We’re dealing with faeries here. Little creatures with cute wings, which adults cannot see and which hunt under pillows for teeth.
Except, I don’t think all is well in the magical land of the faeries. Tribes are at war.
The adventure in volume 1 of Null Faeries begins when Ionantha Hesperis is leading a mission to fetch three teeth. Her lieutenant is concerned; the earth tribes will be drawn to such a great treasure. Ionatha isn’t worried, though, she and her patrol control the skies and have access to magic that the earth tribes cannot wield.
After this introduction to the faeries and their magic, there is no let down in pace or drama. Writer (and illustrator) Chad Cicconi does a superb job with the tempo of Null Faeries. This comic book feels fast-paced but never rushed.
Null Faeries volume 1: Dust Pilot Down refers to a missing dust pilot. Pixie dust, of course. Is it an inside job? Is it the work of the shadowy criminal market? Could it be the earth tribes?
And what if it was the earth tribes? With access to pixel dust, these other little creatures will have access to the same magic that the queen of the faeries and her forces have. Given the greenskins’ war-like ways and their past history with dark forces, this could be terrible! It might, however, merely be fair. Why is it only the sky tribes have access to magic?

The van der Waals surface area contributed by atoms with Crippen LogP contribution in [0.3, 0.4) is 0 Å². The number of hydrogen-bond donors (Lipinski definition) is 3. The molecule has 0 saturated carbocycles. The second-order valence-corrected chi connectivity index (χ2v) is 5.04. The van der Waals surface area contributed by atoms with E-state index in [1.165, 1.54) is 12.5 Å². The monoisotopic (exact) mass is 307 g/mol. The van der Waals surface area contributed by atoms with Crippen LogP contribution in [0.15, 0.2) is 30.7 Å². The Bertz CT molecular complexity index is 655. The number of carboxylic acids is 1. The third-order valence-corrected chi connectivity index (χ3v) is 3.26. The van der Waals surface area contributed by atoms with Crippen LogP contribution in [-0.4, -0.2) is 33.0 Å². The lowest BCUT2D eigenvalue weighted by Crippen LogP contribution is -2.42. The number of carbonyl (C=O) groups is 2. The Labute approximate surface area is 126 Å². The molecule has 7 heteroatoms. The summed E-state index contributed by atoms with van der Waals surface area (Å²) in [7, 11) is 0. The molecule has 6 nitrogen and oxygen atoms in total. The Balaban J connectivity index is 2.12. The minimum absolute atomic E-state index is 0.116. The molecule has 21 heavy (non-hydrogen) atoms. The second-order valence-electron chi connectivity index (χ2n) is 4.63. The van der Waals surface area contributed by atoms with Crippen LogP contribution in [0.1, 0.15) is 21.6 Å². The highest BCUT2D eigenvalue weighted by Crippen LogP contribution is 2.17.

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At the centre of the story is one of the sky tribe who has no magic. There’s plenty of little hints towards adult subjects in Null Faeries, though these little hints never go to deep, and the most obvious one is the use of pixie dust as a drug. Without magic of your own you can use pixie dust as an alternative, but if you start, can you stop?
There’s 178-pages in Null Faeries volume 1: Dust Pilot Down and they’re a mix of action and emotion. We have fights. We have friendships. We doubt the loyalty of allies and are surprised by enemies.
In a way, Null Faeries are almost a victim of the character building success. I care far less about the missing pixie dust (despite repeated efforts to reassure me the theft is disastrous) and I care much more about at getting to the hidden truths behind the back story. Sadly, volume 1 wraps up with a resolution to the former, not the latter.
Does the art match up to the character building? Yes, for the most part. It’s unfortunate it only takes one or two weird facial expressions to leave a lasting memory, and there are a few of those in this volume of Null Faeries, but for the most part, the visuals are top notch.
It’s so unusual to have a lead character who’s is old enough to be a white-haired woman. That was a big part of why I was interested in Null Faeries, and it is very pleasing to see that Cicconi and colourist Federico Sioc, Jr manage to draw someone who looks to be both in the sunset of her life but strong and independent. The series was once described as ‘Tinkerbell meets Silence of the Lambs’ and perhaps, then, it is little surprise to see so many illustrations that manage to be two things at once.
I feel a little late to the series, but I’m glad I made time to catch up with Null Faeries. I enjoyed it.
I was given an advanced review copy of Nul Faeries volume 1 to read. Comixology is taking pre-orders now with the volume available on July 3rd.